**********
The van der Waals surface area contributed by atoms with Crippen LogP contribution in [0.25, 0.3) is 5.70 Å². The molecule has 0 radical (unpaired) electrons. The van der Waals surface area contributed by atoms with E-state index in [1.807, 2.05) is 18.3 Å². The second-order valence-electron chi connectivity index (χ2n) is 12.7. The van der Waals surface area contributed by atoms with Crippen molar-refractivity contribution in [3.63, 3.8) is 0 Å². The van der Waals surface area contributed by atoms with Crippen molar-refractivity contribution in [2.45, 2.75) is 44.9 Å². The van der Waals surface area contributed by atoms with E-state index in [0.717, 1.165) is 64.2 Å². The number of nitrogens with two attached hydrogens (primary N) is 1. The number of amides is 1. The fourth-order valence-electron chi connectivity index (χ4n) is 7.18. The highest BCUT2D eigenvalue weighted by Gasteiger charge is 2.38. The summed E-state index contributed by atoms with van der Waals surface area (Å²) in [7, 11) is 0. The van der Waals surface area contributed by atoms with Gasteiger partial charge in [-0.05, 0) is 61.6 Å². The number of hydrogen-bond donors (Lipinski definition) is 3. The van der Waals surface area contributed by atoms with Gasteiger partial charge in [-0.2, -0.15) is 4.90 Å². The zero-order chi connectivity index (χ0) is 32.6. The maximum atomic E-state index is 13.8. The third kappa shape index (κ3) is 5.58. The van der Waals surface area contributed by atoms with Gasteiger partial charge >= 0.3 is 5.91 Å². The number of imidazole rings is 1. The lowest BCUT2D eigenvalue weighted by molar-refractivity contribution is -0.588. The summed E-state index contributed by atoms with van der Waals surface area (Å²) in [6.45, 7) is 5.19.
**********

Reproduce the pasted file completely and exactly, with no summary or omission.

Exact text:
The van der Waals surface area contributed by atoms with Crippen LogP contribution in [0.25, 0.3) is 5.70 Å². The molecule has 0 radical (unpaired) electrons. The van der Waals surface area contributed by atoms with E-state index in [1.807, 2.05) is 18.3 Å². The second-order valence-electron chi connectivity index (χ2n) is 12.7. The van der Waals surface area contributed by atoms with Crippen molar-refractivity contribution in [3.63, 3.8) is 0 Å². The van der Waals surface area contributed by atoms with Crippen molar-refractivity contribution in [2.45, 2.75) is 44.9 Å². The van der Waals surface area contributed by atoms with E-state index in [0.717, 1.165) is 64.2 Å². The number of nitrogens with two attached hydrogens (primary N) is 1. The number of amides is 1. The fourth-order valence-electron chi connectivity index (χ4n) is 7.18. The highest BCUT2D eigenvalue weighted by Gasteiger charge is 2.38. The summed E-state index contributed by atoms with van der Waals surface area (Å²) in [7, 11) is 0. The van der Waals surface area contributed by atoms with Gasteiger partial charge in [-0.05, 0) is 61.6 Å². The number of hydrogen-bond donors (Lipinski definition) is 3. The van der Waals surface area contributed by atoms with Gasteiger partial charge in [-0.2, -0.15) is 4.90 Å². The zero-order chi connectivity index (χ0) is 32.6. The maximum atomic E-state index is 13.8. The third kappa shape index (κ3) is 5.58. The van der Waals surface area contributed by atoms with Gasteiger partial charge >= 0.3 is 5.91 Å². The number of imidazole rings is 1. The lowest BCUT2D eigenvalue weighted by molar-refractivity contribution is -0.588. The summed E-state index contributed by atoms with van der Waals surface area (Å²) in [6.45, 7) is 5.19.